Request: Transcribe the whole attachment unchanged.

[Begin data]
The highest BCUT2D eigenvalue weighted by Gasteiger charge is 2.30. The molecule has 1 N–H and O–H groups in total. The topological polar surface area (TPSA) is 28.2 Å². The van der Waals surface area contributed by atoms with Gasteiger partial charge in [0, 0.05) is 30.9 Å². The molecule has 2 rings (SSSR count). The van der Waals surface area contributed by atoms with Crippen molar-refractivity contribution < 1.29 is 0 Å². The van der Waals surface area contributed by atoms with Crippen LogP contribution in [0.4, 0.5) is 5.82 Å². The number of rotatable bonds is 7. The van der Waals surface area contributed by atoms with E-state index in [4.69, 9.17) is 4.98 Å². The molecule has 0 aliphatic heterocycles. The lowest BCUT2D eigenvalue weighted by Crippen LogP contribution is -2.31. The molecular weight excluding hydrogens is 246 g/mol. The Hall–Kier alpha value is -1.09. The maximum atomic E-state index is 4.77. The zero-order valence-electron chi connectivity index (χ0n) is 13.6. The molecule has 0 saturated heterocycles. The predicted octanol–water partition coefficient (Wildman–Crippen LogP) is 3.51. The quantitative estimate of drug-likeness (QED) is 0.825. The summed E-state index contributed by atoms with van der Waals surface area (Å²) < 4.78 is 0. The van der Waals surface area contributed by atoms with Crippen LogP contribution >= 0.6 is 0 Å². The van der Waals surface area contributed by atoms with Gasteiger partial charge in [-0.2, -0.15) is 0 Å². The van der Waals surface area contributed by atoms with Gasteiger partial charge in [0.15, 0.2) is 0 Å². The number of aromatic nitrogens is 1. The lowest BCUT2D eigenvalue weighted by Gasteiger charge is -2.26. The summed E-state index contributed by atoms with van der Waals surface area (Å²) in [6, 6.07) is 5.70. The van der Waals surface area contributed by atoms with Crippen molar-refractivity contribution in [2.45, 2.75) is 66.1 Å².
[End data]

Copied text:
The highest BCUT2D eigenvalue weighted by Gasteiger charge is 2.30. The molecule has 1 N–H and O–H groups in total. The topological polar surface area (TPSA) is 28.2 Å². The van der Waals surface area contributed by atoms with Gasteiger partial charge in [0, 0.05) is 30.9 Å². The molecule has 2 rings (SSSR count). The van der Waals surface area contributed by atoms with Crippen molar-refractivity contribution < 1.29 is 0 Å². The van der Waals surface area contributed by atoms with Crippen LogP contribution in [0.4, 0.5) is 5.82 Å². The number of rotatable bonds is 7. The van der Waals surface area contributed by atoms with E-state index in [4.69, 9.17) is 4.98 Å². The molecule has 0 aliphatic heterocycles. The lowest BCUT2D eigenvalue weighted by Crippen LogP contribution is -2.31. The molecular weight excluding hydrogens is 246 g/mol. The Hall–Kier alpha value is -1.09. The maximum atomic E-state index is 4.77. The zero-order valence-electron chi connectivity index (χ0n) is 13.6. The molecule has 0 saturated heterocycles. The predicted octanol–water partition coefficient (Wildman–Crippen LogP) is 3.51. The quantitative estimate of drug-likeness (QED) is 0.825. The summed E-state index contributed by atoms with van der Waals surface area (Å²) < 4.78 is 0. The van der Waals surface area contributed by atoms with Crippen LogP contribution >= 0.6 is 0 Å². The van der Waals surface area contributed by atoms with Gasteiger partial charge in [-0.2, -0.15) is 0 Å². The van der Waals surface area contributed by atoms with Gasteiger partial charge in [0.15, 0.2) is 0 Å². The number of aromatic nitrogens is 1. The lowest BCUT2D eigenvalue weighted by Gasteiger charge is -2.26. The summed E-state index contributed by atoms with van der Waals surface area (Å²) in [6, 6.07) is 5.70. The van der Waals surface area contributed by atoms with Crippen molar-refractivity contribution in [2.45, 2.75) is 66.1 Å².